with the TPM
Open Source Advocate
Everybody needs help protecting secrets.
Usually the private RSA/ECC keys for identity
if these keys get stolen, the user can be impersonated.
Current state of the art is expensive (and often proprietary) Hardware Security Module (USB Key)
Most of which can only carry one key
Using a TPM instead of a dongle scales to thousands of keys.
A TPM is a separate processing module with shielded memory
They have been ubiquitous for a while now
But they have a horrifically bad programming experience
The mandated model is called the TCG (Trusted Computing Group) Secure Stack (TSS)
Linux TSS 1.2 Implementation is Trousers
For TPM 2.0 we can do much better ...
Actual TPM Functions:
1. Shielded Key Handling
3. Data Sealing
Only talking about shielded key handling today.
Keys in the TPM are "stored" in hierarchies with a well known key at the top.
Asymmetric Encryption keys (ECC/RSA) belong to the Storage Hierarchy
TPM 2.0 features algorithm agility (TPM 1.2 was sha1/rsa2048)
TPM 2.0 generates an internal seed for the storage root key.
TPM 2.0 goes from seed to key via key derivation function (KDF)
Input is just a random number (the seed) but output can be a key pair for any algorithm.
The same seed always generates the same public/private key pair
For RSA, KDF finds primes and can take a long (long) time
~> time tsscreateprimary -hi o -rsa -st
Elliptic Curve much faster
The storage seed changes if the TPM is reinitialised
Keys to be inserted into the TPM are encrypted based on a known public key (usually the parent).
Meaning only the TPM can decrypt them
Once a key is transferred to TPM form, it can only be understood by the specific TPM it was transferred to
And it can never be extracted
Like TPM 1.2, the TCG is writing a TSS for TPM 2.0
But it's still not complete
Note: A resource manager is now requried because TPM 2.0 has space for only 3 transient objects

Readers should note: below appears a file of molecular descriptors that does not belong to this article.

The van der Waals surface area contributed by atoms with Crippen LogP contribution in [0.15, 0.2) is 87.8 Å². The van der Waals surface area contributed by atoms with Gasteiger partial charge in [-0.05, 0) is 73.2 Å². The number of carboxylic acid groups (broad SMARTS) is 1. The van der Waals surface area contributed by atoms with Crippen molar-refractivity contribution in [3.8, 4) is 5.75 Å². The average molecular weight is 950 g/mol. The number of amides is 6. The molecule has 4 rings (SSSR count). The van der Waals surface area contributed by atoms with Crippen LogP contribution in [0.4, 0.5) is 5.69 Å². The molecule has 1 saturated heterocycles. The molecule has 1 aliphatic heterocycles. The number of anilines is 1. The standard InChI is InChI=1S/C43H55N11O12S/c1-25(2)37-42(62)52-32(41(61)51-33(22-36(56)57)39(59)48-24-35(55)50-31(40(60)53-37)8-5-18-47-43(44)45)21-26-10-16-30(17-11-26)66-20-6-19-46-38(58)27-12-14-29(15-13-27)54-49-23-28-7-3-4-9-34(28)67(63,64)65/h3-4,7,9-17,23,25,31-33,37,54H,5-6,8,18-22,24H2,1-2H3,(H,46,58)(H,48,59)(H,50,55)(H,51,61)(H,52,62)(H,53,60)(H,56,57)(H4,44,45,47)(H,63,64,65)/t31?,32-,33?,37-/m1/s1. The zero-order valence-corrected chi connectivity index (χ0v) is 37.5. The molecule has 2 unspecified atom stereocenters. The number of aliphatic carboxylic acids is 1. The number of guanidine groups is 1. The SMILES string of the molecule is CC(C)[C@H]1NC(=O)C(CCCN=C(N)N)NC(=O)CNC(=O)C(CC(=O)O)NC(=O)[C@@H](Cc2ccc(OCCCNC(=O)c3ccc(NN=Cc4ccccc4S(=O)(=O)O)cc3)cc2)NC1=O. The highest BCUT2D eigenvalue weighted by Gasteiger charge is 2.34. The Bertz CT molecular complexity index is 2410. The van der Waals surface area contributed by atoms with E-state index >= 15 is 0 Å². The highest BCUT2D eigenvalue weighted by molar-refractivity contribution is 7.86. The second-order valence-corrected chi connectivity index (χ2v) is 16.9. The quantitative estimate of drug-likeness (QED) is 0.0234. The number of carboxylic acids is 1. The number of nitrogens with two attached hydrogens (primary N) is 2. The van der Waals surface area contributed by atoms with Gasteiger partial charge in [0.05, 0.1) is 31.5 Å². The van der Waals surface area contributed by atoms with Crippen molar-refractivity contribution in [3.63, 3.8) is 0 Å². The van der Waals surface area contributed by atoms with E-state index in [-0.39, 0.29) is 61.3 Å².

As of Linux 4.12 the kernel has a TPM 2.0 resource manager
Intel is building a TSS to the TCG spec
ESAPI required for encrypted sessions but only added in March 2018.
IBM has built a fully functional and complete TSS (since May 2015)
But based on the TPM2 command manuals not on the API specs
Makes direct connection to the in-kernel resource manager (no daemons)
Until merger of ESAPI IBM TSS was only choice for secure crypto.
To build a secure crypto system you only need 5 (five) TPM2 commands
Both commands return two structures
A public key, which also has the visible parameters
A private key data blob which is only readable by the TPM
Public key is "bound" to private data blob by hash
Both public and private parts must be presented when using the key
TPM 2.0 keys are demand loaded, meaning they're not resident in the TPM (unlike USB keys)
The user is responsible for managing the public/private data blobs
TPM 2.0 can only load 3 keys at once => need Resource Manager (kernel 4.12)
Lots of sensitive information in the commands
Cannot be assured of a secure channel to the TPM
So must secure all data in transit (authority and private keys)
This is done by the missing ESAPI
Each session can be either simple, HMAC (with optional Parameter Decryption, Response Encryption) or audit.
And each command may have up to three sessions
A TPM bus snooping attack called TPM Genie was recently published
Meaning all TPM commands must be cryptographically protected to prevent snooping and tampering
Including those issued by the kernel itself
Makes TPM_RS_PW useless (and dangerous: never use).
Parameter and Response encryption require encrypted salt.
meaning there must be a known salt key to get the public parameters from
Recently published TCG Provisioning guidance now says must be RSA storage seed KDF at 8100001
Only the first parameter is encrypted
Problem with some commands if secrets aren't first parameter
How to hide all this complexity from the average user?
Existing crypto systems mostly use password protected key files
These key files could contain TPM key blobs with password as key authority
Then, as long as the cryptosystem recognises the TPM key, everything would "just work"
Only requirement is conversion of an existing key format to the TPM one
Plus some discipline around handling key backup
Now only need to trust the TPM
Key cannot ever be stolen (even if the authority can be misused)
Apart from key conversion, no changes to workflow
Key is tied to a single physical TPM Which is part of your laptop
Keys all need to be re-converted when you change laptops
TPM 2.0 requires the in-kernel resource manager (kernel 4.12+)
TPM is slow => can't process hundreds of key ops per second
comes with create_tpm2_key utility for key conversion
Elliptic Curve Issues
TPM enabling works just fine
But TPMs don't have generic EC handling
So curve must be known to the TPM
Currently mandated curves are BN-256 and NIST P-256
25519 not even on the TCG radar
Problem: OpenSSL uses separate API to load engine keys ENGINE_load_private_key()
However, usually only a couple of extra lines in most openssl consumer code
openvpn: converted to use engine keys
openssh: converted to use engine keys but additional patching required for agent
gnupg: not openssl based code, so wrote new tpm module
gnupg: key conversion via edit-key command keytotpm